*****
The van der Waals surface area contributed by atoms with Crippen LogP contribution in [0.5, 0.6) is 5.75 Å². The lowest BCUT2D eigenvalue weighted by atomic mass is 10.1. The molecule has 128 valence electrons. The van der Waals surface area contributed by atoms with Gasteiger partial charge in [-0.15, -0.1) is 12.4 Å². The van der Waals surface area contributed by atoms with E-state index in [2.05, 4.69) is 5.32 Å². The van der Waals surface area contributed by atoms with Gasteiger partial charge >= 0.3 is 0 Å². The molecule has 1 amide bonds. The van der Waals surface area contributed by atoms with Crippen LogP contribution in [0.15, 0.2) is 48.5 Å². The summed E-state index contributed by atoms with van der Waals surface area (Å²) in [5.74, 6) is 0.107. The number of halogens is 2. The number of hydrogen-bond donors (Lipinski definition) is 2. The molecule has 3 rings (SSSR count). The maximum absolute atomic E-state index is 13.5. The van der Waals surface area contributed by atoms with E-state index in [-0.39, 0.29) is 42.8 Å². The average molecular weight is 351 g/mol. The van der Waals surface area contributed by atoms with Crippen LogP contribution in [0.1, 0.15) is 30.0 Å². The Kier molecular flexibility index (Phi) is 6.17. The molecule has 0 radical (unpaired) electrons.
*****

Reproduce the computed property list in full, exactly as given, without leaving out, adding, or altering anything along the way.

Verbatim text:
The van der Waals surface area contributed by atoms with Crippen LogP contribution in [0.5, 0.6) is 5.75 Å². The lowest BCUT2D eigenvalue weighted by atomic mass is 10.1. The molecule has 128 valence electrons. The van der Waals surface area contributed by atoms with Gasteiger partial charge in [-0.15, -0.1) is 12.4 Å². The van der Waals surface area contributed by atoms with E-state index in [2.05, 4.69) is 5.32 Å². The van der Waals surface area contributed by atoms with Gasteiger partial charge >= 0.3 is 0 Å². The molecule has 1 amide bonds. The van der Waals surface area contributed by atoms with Crippen LogP contribution in [0.15, 0.2) is 48.5 Å². The summed E-state index contributed by atoms with van der Waals surface area (Å²) in [5.74, 6) is 0.107. The number of halogens is 2. The number of hydrogen-bond donors (Lipinski definition) is 2. The molecule has 3 rings (SSSR count). The maximum absolute atomic E-state index is 13.5. The van der Waals surface area contributed by atoms with E-state index in [-0.39, 0.29) is 42.8 Å². The average molecular weight is 351 g/mol. The van der Waals surface area contributed by atoms with Crippen LogP contribution in [0.1, 0.15) is 30.0 Å². The Kier molecular flexibility index (Phi) is 6.17. The molecule has 0 radical (unpaired) electrons.